OTTAWA — He was almost a decade away from becoming prime minister but the two RCMP constables on surveillance duty that January night seemed to have no difficulty recognizing Pierre Trudeau, even if they misspelled his name.
The Mounties in the shadows diligently noted he was among eight people who entered a Montreal home in the early evening 60 years ago this Wednesday.
A four-page RCMP memo says Pierre Elliot Trudeau (the constable who wrote up the report omitted the second ‘t’ in Elliott) arrived at the home of artist Jean Palardy, who lived in an apartment not far from Mount Royal.
The declassified, though still heavily censored, memo provides a glimpse into the workings of the national police force’s attentive Cold War security apparatus.
The RCMP would later keep a watchful eye over Trudeau, who became prime minister in 1968, to protect him from harm. They would also become well-acquainted with his children, including young Justin, who followed in his father’s political footsteps.
But on Jan. 16, 1959, the Mounties secretly took note of the 39-year-old Trudeau’s presence at the Friday gathering of prominent members of the era’s cultural intelligentsia.
The future Liberal leader was then a university lecturer and public intellectual, playing a key role in the influential journal Cite Libre. Just days earlier, a plaster cast had been removed from the leg he’d broken in a skiing accident.
The Canadian Press obtained the RCMP memo, filed under “Revolutionary & Subversive Activities — Montreal, Quebec,” from Library and Archives Canada through the Access to Information Act. It was among hundreds of pages the force’s security branch compiled on another Quebec luminary, Rene Levesque, who would become Trudeau’s prime foil in the national-unity battles to come.
Levesque, a journalist with the French-language CBC at the time, was not there that winter evening, nor is he mentioned in the portions of the memo made public.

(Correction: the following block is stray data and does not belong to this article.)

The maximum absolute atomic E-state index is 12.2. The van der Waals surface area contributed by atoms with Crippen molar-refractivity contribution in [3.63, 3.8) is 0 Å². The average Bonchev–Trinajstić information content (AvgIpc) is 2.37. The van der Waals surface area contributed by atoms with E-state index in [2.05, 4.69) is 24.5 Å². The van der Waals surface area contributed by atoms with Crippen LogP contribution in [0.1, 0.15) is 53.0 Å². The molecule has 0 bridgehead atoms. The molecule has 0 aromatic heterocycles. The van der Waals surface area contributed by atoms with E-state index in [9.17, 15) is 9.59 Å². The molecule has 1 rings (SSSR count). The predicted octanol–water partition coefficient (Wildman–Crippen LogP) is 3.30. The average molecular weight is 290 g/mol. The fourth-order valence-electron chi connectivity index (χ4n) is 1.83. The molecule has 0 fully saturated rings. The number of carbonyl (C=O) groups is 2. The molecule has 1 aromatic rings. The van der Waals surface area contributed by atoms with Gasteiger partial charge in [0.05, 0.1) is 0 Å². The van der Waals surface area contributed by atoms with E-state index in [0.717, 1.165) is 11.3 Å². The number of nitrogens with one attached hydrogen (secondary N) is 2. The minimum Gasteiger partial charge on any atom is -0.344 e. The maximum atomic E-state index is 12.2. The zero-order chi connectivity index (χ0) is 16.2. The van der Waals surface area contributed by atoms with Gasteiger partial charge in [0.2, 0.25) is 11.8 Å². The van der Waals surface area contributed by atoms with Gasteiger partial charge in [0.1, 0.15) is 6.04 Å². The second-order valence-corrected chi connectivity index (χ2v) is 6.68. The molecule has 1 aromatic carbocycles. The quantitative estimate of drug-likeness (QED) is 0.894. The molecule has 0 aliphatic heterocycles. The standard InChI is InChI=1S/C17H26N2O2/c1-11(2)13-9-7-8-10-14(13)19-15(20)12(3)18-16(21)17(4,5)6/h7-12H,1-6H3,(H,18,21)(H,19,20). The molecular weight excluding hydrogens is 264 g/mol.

However, his CBC colleague Herbert Steinhouse and wife Tobie — a painter whose work now hangs in many fine galleries — were among those who arrived at Palardy’s home, as the Mounties duly recorded, between 5:15 and 6:30 p.m.
Other guests were poet and legal scholar Frank Scott and wife Marion (misidentified in the RCMP memo as Miriam), who was behind the wheel of their green Meteor sedan. Trudeau had been friendly for more than a decade with Scott, a founding member of the Co-operative Commonwealth Federation, forerunner of the NDP.
Documentary filmmaker Jim Beveridge and wife Margaret, who met while working at the National Film Board, arrived at the soiree in their grey Chevy station wagon.
The focus of the RCMP’s attention, however, appeared to be Abdelkader Chanderli, the North American chief of the liberation movement fighting for Algerian independence. He had travelled from New York to speak to a meeting of Quebec’s Social Democratic Party.
Chanderli, the Steinhouses and an unidentified woman left Palardy’s home at 8:30 p.m., climbed into a 1952 Hillman and headed to the speech at the nearby Workmen’s Circle Centre, the RCMP memo says.
Herbert Steinhouse, a senior CBC producer, was keenly interested in strife-torn Algeria, having travelled extensively in North Africa in the late 1940s. Steinhouse’s well-received 1958 novel “Ten Years After,” drew on his knowledge of the troubled French colony.
The author was in great demand at the time among the couple’s circle of acquaintances, Tobie Steinhouse, 93, recalled in an interview. “They were anxious to speak to my husband because his book had just come out, and there was great fuss about the book at the time.”
She crossed paths with Trudeau from time to time during those years and remembers his “wonderful mind” and seemingly boundless curiosity. “He could encompass all kinds of things and all kinds of people.”
The fact Trudeau was mentioned in the RCMP memo — though not the focus of attention — suggests he was a target of security-service interest to some degree, said Steve Hewitt, a senior lecturer at the University of Birmingham and co-author of the recent Just Watch Us, a history of RCMP scrutiny of the women’s movement.
The Mounties viewed social connections as a kind of spiderweb, following strands to see who might warrant further investigation, said Hewitt. “So in this case Trudeau is known to them, he is under surveillance. He doesn’t seem to be the main target, but they certainly were able to identify him without any trouble.”
The RCMP security branch’s widespread surveillance of people and groups suspected of challenging the established order would not become commonly known until two decades later.
Dubious tactics — such as unauthorized break-ins and opening of mail — would lead to disbandment of the RCMP security branch and creation in 1984 of the civilian Canadian Security Intelligence Service.
Upon learning the Mounties were watching that evening in Montreal decades ago, Tobie Steinhouse voiced some uneasiness, suggesting it’s even easier to keep tabs on people in the current age of advanced electronics.
“You never know who’s looking over your shoulder, or for what.”
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Jim Bronskill , The Canadian Press